Millions of retiree accounts kept in accumulation

Average balances in industry fund pension accounts were higher than in retail funds. One explanation could be that the average age of retirees was higher in the retail sector. This could mean that those older retirees did not have the benefit of super for as many years as today’s retirees and so retired with smaller balances.

In APRA-regulated funds, there were many accounts belonging to members who were above preservation age (the age that you can access your super) that had not been rolled over into a pension account.

There were 2.6 million accounts where the member was over 65 (so had met at least one condition of release) but only 1.4 million of these were pension accounts. There were an additional 1.5 million accounts where the member was between 60 and 64 and could have met a retirement condition of release; and 250,000 of these were in a pension account.

Members in retirement who have met a condition of release pay no tax on income or withdrawals from their pension account. So there were potentially around two million accounts where tax at a headline rate of 15 per cent per annum was being levied (unnecessarily) on investment income.

The question is why? What is driving this behaviour? Is it just an oversight? A lack of engagement? Super fund inaction or older members making a conscious decision to treat accumulated super like a savings account?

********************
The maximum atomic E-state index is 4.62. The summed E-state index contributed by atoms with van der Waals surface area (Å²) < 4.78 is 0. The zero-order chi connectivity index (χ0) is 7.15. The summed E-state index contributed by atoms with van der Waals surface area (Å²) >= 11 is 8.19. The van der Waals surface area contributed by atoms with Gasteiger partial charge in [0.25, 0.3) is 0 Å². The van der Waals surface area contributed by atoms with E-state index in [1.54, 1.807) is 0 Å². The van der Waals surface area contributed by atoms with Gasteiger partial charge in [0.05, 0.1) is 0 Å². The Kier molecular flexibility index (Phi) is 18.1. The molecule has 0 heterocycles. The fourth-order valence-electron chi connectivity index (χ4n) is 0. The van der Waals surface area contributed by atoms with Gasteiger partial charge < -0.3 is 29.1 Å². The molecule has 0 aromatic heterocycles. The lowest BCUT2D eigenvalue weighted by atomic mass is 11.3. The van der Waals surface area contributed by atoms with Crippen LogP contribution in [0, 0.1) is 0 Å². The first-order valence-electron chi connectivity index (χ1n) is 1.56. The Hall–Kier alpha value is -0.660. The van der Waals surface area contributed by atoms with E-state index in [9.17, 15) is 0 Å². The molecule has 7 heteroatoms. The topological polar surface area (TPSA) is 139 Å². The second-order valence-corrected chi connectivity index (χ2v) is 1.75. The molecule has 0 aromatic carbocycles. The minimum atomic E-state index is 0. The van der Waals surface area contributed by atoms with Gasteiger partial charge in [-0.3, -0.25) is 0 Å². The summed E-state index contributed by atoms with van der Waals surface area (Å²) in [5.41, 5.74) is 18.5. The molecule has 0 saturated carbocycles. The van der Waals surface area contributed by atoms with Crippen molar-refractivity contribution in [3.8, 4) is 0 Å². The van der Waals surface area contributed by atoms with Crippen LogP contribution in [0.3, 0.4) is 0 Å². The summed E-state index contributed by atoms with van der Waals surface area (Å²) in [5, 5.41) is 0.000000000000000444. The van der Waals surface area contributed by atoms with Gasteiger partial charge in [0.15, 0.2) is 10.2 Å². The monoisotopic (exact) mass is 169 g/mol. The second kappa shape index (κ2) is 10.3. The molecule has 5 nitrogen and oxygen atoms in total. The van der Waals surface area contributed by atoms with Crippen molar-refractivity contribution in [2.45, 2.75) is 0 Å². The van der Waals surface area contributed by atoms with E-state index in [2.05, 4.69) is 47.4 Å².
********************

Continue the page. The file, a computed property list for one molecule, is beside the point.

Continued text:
The fact is, there doesn’t seem to be an answer to these questions.

While most pension accounts are held by members over 65, some are for members younger than 65 (i.e. aged 60-64) who have satisfied a condition of release. There are also those over 65 (so satisfying at least one condition of release) who have super in an account in the tax-paying accumulation phase.

It is often lower balance accounts that are left in the taxed accumulation phase. Higher balance accounts are more likely to be rolled into a pension account.

The average balance in the pension phase tends to be higher than the average for all accounts for people over 65. The table below shows the average balances in pension accounts and accounts (whether pension or accumulation) held by members over 65.

Sector Average member account balance – June 2021

Pension account         Member 65+ account

Corporate                    $487,699                     $383,645

Industry                      $396,655                     $204,573